- Recently, there has been concern over the decline of the Pacific lamprey, Lampetra tridentata, in the northwestern United States. However, effective management has been impeded by data gaps in basic biology, especially in the early life stages. Consequently, in 2004 and 2005 I examined reproductive ecology, larval recruitment, and lamprey monitoring methods in the South Fork Coquille River, a coastal Oregon stream.
In Chapter 2 I monitored spawning populations at large (9.2 km) and small (focal area) scales. Relationships between adult counts at the two spatial scales and adult and redd counts at the large scale were analyzed. Weekly adult, redd, and carcass counts and tagging were also used to describe spawning and residence times, movement, size, and sex of mature adults. Large-scale adult and redd counts were highly correlated (2004, r2 = 0.867; P = 0.0069; 2005, r2 = 0.877; P = 0.0002); as were large-scale and focal area adult counts over both years combined (r2 = 0.690, P = 0.0001) and in 2004 (r2 = 0.753, P = 0.0250), but not in 2005 when densities were much lower (r2 = 0.065, P = 0.5069). Average residence time in spawning areas was less than a week for males and shorter for females, since >90% of recaptured fish were male. Two-thirds of dead fish (2:1) were male, versus only one-half of live fish (1:1), indicating additional sex-specific differences in postspawning behavior. No seasonal or spatial patterns in sex ratio or adult length were detected. Both adult and redd counts have inherent errors related to observer variability, movement during surveys, night spawning, and variable visibility due to weather and flow. To make adult and redd counts more useful for population monitoring their errors need to be better quantified and their relevance to life-cycle dynamics better understood.
In Chapter 3 I monitored intra-annual cohorts of spawning adults and emergent larvae at a single spawning area to examine annual and seasonal patterns of spawning, larval recruitment, and early life survival. In 2004 spawning occurred from April 6–June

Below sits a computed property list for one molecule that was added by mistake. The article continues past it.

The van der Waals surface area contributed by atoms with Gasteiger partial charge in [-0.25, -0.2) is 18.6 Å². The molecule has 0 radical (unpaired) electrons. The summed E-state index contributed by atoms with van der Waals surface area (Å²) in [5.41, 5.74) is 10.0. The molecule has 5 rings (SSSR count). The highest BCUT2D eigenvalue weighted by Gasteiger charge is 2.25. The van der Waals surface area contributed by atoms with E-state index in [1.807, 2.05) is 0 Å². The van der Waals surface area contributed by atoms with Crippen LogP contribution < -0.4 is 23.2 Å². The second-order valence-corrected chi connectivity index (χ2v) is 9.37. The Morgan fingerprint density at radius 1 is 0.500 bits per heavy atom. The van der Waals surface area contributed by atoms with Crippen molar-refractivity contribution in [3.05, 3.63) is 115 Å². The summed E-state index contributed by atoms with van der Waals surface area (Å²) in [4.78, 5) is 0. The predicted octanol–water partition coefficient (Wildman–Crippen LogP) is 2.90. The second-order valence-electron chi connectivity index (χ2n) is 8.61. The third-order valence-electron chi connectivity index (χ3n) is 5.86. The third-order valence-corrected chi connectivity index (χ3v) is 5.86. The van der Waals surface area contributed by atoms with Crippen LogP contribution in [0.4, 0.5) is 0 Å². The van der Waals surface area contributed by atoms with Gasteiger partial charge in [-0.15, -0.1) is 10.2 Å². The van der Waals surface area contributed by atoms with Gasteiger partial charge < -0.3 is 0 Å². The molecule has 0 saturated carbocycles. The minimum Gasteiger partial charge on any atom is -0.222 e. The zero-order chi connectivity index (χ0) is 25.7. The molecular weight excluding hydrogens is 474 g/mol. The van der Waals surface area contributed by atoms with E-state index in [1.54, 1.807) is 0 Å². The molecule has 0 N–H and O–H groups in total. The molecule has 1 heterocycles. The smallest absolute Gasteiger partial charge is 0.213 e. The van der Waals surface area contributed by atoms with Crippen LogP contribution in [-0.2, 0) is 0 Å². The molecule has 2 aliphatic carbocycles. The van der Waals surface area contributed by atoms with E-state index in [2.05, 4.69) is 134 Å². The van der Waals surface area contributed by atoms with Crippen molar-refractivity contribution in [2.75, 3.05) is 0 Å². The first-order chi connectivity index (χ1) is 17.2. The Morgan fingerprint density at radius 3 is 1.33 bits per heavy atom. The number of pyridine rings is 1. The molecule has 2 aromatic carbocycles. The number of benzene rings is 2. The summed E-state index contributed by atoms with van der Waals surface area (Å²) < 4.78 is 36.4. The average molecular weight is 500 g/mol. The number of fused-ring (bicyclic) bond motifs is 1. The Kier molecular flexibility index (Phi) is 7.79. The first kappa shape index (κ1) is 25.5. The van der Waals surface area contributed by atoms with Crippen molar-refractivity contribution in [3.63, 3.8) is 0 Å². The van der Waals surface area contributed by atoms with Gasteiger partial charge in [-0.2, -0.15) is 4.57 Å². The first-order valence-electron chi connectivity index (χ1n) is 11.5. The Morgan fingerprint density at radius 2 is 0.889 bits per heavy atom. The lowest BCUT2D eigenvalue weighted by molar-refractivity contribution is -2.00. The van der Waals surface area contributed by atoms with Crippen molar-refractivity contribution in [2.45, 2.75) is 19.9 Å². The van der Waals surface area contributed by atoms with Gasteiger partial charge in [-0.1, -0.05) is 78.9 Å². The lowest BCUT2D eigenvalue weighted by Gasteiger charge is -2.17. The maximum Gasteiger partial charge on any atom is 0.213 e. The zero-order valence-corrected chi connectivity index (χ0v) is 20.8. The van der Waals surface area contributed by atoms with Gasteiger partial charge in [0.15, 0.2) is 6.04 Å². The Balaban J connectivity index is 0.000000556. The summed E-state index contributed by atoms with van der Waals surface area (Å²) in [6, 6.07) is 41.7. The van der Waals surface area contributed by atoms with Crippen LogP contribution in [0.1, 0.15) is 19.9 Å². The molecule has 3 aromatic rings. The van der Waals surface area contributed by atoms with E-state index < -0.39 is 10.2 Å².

3 (59 d) and larval emergence occurred from May 6–June 28 (54 d). In 2005 both spawning and emergence were later and more protracted, from April 25–July 3 (70 d) and May 15–July 25 (71 d), respectively. Over both years, larval recruitment was highly variable and only marginally correlated with spawning stock (r2 = 0.149, P = 0.0512). Survival until larval emergence was significantly related to spawning stock size, discharge during spawning, and their interaction. Survival generally declined with increasing spawning stock and decreasing discharge, both apparently related to negative density-dependent effects, which resulted in highly variable early life survival. For example, in April 2004, 65% of larvae were produced by 28% of spawners, while in May, 35% of larvae were produced by 70% of spawners. Egg predation by speckled dace, Rhinichthys osculus, increased with temperature, but contrary to expectations, had no detectable effect on survival until emergence.
This study provided justification for a multi-life stage approach to monitoring Pacific lamprey populations and understanding their dynamics. Application of this approach can provide insight into density-dependent survival and the roles of biotic and abiotic factors in larval production. Applied to the South Fork Coquille, Pacific lamprey larval production appeared to have an upper limit related, in part, to spawner density.